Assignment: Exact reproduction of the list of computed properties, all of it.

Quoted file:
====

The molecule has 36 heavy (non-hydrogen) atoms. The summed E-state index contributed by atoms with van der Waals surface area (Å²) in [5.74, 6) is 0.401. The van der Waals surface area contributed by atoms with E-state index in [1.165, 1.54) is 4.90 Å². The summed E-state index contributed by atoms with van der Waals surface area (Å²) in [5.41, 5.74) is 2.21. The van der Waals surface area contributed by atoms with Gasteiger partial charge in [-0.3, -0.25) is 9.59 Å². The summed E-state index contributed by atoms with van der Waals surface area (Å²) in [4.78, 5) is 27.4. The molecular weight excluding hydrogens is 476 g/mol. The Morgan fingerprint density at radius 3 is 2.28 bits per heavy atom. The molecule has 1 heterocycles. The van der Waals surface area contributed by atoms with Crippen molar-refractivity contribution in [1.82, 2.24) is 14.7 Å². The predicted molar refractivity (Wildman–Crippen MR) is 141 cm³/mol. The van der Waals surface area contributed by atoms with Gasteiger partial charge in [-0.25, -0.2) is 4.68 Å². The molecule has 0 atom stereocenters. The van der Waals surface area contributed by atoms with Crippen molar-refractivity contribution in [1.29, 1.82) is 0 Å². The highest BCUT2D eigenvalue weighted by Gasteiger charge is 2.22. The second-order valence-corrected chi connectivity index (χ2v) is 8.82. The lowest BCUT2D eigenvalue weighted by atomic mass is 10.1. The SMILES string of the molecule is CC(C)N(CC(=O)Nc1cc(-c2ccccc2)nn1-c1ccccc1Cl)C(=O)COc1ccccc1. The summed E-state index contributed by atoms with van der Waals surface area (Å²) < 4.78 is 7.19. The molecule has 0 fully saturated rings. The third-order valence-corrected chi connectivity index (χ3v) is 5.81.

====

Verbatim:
The molecule has 36 heavy (non-hydrogen) atoms. The summed E-state index contributed by atoms with van der Waals surface area (Å²) in [5.74, 6) is 0.401. The van der Waals surface area contributed by atoms with E-state index in [1.165, 1.54) is 4.90 Å². The summed E-state index contributed by atoms with van der Waals surface area (Å²) in [5.41, 5.74) is 2.21. The van der Waals surface area contributed by atoms with Gasteiger partial charge in [-0.3, -0.25) is 9.59 Å². The summed E-state index contributed by atoms with van der Waals surface area (Å²) in [4.78, 5) is 27.4. The molecular weight excluding hydrogens is 476 g/mol. The Morgan fingerprint density at radius 3 is 2.28 bits per heavy atom. The molecule has 1 heterocycles. The van der Waals surface area contributed by atoms with Crippen molar-refractivity contribution in [1.82, 2.24) is 14.7 Å². The predicted molar refractivity (Wildman–Crippen MR) is 141 cm³/mol. The van der Waals surface area contributed by atoms with Gasteiger partial charge in [-0.25, -0.2) is 4.68 Å². The molecule has 0 atom stereocenters. The van der Waals surface area contributed by atoms with Crippen molar-refractivity contribution in [1.29, 1.82) is 0 Å². The highest BCUT2D eigenvalue weighted by Gasteiger charge is 2.22. The second-order valence-corrected chi connectivity index (χ2v) is 8.82. The lowest BCUT2D eigenvalue weighted by atomic mass is 10.1. The SMILES string of the molecule is CC(C)N(CC(=O)Nc1cc(-c2ccccc2)nn1-c1ccccc1Cl)C(=O)COc1ccccc1. The summed E-state index contributed by atoms with van der Waals surface area (Å²) < 4.78 is 7.19. The molecule has 0 fully saturated rings. The third-order valence-corrected chi connectivity index (χ3v) is 5.81.